19 November, 2021

Lighting for the Lazy

There's a phenomenon that occurs only to the lazy, like myself. I'd like to share it here so that go-getter types could also know of the experience.

Each room in my house has several lights. In the master bathroom, a half dozen lightbulbs are just above the mirror; in the kitchen, several inset ceiling lights help to illuminate my cooking; in the main room, flush mounts and floor lamps predominate. When the house was first moved into, all of these fixtures held working lights. But, as time passes, light bulbs fail. I could replace them. But why bother? The other lights work well enough without them.

How many lights?
One by one over the years, a light bulb will peter out, never again to provide lumens for our nighttime activities. To some people, this would be intolerable; but, to me, what does it matter, really? I usually keep all the lights off in the daytime anyway, thanks to several large windows throughout the house. A small nightlight keeps the bathrooms visible with no windows installed. And at night, the only light I need is that from my computer screen. Or my television set. Or my Switch. (My partner, an artist, requires extremely bright light, but it is solely directed toward her art-making, and isn't on unless she's working.)

Eventually, rooms with several light fixtures get down to their last working light bulb. One day, they, too, will break, and work will have to get done. I will have to purchase new light bulbs and replace the entire rack. But light bulbs these days last years, so I am not too worried. The day will assuredly come, but perhaps not this year. Perhaps not even next year.

Here, we teeter on the edge. Where once our rooms were bright, now the occasional flicker catches my attention. On some days, this is exciting. It is living on the edge. I feel as though I am in a dramatic video game, stalking the halls of a long disused factory, with only a few scattered lights still functional. On other days, it feels emblematic of our general aging: slowly, we are shutting down, the prime of our light long past.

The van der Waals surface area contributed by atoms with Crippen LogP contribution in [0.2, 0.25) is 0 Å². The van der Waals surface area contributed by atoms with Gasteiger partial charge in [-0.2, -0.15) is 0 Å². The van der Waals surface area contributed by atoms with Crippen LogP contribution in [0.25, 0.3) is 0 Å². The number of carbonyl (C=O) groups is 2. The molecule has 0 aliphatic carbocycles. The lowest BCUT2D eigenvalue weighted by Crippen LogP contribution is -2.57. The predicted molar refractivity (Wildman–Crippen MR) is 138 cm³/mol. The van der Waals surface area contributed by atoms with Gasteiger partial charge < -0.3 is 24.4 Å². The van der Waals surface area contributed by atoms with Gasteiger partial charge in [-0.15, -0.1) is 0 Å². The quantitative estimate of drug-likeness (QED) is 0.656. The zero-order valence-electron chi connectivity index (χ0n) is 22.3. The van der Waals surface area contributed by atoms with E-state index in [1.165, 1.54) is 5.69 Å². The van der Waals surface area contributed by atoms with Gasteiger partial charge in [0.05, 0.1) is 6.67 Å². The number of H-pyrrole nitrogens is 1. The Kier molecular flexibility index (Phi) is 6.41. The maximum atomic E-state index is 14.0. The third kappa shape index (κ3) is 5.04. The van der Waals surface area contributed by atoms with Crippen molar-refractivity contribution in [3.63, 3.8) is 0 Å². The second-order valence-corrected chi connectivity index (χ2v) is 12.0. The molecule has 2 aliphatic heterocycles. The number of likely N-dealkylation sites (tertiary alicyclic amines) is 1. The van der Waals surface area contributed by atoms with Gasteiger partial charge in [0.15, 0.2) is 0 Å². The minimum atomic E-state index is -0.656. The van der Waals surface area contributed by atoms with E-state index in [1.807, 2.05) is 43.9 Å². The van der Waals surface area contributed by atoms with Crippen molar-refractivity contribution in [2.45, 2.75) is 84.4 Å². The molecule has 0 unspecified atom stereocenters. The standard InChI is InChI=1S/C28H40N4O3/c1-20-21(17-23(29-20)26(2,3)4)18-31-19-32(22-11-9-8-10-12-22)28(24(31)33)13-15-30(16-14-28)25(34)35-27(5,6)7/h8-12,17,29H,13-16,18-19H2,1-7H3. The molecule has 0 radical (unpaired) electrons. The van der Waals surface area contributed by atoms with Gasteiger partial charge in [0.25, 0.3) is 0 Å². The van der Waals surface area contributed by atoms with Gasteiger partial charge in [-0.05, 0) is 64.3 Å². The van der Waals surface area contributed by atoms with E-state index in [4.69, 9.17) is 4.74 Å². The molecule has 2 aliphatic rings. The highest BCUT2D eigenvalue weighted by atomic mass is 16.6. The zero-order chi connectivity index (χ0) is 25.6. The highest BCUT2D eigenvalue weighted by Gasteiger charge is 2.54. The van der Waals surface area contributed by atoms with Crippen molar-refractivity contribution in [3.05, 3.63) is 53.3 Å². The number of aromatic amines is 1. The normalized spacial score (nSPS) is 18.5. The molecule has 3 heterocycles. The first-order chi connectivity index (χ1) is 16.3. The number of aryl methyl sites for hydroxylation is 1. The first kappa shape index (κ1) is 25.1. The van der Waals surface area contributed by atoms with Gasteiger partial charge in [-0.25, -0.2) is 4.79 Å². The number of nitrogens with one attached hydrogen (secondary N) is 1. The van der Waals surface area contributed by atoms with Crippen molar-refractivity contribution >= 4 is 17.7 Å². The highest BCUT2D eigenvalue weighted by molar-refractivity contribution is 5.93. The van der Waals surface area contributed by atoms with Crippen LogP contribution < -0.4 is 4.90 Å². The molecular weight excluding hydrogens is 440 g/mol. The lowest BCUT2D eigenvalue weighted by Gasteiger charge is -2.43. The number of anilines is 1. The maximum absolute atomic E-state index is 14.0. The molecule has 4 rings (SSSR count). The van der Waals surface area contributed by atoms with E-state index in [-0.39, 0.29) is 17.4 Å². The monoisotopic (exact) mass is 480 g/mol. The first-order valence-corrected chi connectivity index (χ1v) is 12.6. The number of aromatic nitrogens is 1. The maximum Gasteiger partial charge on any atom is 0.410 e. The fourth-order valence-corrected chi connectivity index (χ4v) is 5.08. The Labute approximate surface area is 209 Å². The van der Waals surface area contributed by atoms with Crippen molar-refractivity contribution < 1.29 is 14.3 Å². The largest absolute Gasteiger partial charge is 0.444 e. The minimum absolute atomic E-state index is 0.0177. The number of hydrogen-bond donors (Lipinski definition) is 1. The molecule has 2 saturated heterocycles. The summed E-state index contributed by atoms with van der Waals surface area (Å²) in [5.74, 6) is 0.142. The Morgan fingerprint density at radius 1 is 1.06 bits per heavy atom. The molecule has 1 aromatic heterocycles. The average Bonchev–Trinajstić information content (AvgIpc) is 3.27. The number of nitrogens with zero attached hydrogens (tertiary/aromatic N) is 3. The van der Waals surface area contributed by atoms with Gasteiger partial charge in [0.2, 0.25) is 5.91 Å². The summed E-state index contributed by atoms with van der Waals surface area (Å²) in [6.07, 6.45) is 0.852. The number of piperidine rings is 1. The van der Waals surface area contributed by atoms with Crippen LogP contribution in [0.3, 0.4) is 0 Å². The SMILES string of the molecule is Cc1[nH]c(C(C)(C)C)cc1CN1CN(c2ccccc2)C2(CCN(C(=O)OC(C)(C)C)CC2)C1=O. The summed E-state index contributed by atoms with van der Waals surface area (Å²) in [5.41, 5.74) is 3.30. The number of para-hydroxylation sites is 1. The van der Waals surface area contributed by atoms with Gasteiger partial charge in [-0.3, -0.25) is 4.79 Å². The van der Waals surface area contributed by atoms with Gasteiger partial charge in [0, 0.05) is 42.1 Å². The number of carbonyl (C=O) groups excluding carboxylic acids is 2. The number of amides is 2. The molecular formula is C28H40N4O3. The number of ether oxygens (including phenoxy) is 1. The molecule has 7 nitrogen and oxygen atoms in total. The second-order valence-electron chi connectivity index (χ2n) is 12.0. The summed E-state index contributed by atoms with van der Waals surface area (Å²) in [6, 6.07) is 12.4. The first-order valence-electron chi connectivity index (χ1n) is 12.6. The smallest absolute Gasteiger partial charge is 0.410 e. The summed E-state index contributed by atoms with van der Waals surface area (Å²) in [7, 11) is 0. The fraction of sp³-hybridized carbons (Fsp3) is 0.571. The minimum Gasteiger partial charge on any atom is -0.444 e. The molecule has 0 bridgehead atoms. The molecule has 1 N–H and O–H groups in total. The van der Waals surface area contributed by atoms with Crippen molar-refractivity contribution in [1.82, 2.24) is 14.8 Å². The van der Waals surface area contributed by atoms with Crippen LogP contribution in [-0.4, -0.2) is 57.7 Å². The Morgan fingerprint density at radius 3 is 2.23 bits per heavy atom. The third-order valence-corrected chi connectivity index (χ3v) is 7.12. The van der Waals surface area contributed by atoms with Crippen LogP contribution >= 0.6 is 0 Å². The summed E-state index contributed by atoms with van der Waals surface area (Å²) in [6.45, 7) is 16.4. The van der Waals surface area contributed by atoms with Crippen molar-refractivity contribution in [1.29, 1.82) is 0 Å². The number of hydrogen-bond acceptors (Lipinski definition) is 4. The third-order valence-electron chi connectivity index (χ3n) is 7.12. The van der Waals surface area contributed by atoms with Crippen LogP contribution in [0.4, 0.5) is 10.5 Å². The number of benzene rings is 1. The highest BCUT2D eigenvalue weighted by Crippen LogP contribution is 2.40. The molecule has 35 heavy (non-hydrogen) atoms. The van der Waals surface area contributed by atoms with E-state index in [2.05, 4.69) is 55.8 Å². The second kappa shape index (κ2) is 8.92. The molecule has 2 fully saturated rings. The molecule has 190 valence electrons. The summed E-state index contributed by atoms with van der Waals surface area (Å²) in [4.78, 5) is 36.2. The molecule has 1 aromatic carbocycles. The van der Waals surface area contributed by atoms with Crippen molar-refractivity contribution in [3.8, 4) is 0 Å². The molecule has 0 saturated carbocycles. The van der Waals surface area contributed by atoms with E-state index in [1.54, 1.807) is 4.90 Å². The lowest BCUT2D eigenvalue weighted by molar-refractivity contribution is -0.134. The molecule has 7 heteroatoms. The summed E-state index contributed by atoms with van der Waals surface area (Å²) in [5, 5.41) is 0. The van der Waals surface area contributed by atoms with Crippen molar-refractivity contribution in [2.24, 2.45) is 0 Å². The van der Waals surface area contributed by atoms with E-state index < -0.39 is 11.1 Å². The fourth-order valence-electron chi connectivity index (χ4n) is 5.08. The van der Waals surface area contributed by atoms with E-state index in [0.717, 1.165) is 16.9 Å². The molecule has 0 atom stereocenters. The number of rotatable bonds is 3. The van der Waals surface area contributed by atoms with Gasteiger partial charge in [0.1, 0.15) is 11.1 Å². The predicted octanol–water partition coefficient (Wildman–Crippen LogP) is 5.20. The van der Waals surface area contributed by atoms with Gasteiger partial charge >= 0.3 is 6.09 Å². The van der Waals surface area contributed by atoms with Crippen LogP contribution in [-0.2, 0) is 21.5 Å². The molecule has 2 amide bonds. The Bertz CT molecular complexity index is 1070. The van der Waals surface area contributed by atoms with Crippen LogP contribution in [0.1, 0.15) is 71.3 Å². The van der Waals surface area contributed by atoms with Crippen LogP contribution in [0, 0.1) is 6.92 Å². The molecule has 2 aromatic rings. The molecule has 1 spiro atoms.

My home isn't as bad as this real hospital.
What's weird about this is that I've experienced this scenario several times in my life. I can remember clearly in my twenties feeling this same emblematic-of-aging gestalt, even as I feel it now. I don't think it has anything at all to do with my actual age. It's just that I have a dim memory of the rooms being brighter, and yet now they are so poorly lit that, although life is still functional, the experience of the room has an entirely different feeling to it. What's really fascinating is what happens after: when the last of the bulbs goes off in a room, that gets me to replace all the bulbs in the house. The change is quite literally palpable: you can feel in your fingertips just how much more bright everything is. The mood changes significantly. Life renews, like an early Spring day.

I don't think that non-lazy types can really fully appreciate how this feels. I am told that pumpkin spice has popularity specifically because it goes away and only comes back once each year. (I don't see the appeal, but to each their own.) Something similar is going on here for me, but on somewhat larger time scales. I enjoy the feeling of going from almost no lighting to full lighting. It is reinvigorating in a way that just keeping full lighting all the time is not. I like how the house undergoes seasons of its own, sometimes with dark shadows in particular corners, and yet other times with lighting all around, illuminating every corner to see. It is as though the house is a living, breathing thing, its breaths interspersed throughout years rather than seconds, and with lighting rather than gasps of air.

Being lazy has its drawbacks. But this — the effect over years from delaying replacing light bulbs — is not one of them.

Now, if you'll excuse me, I need to go install all these bulbs I just received from Amazon.

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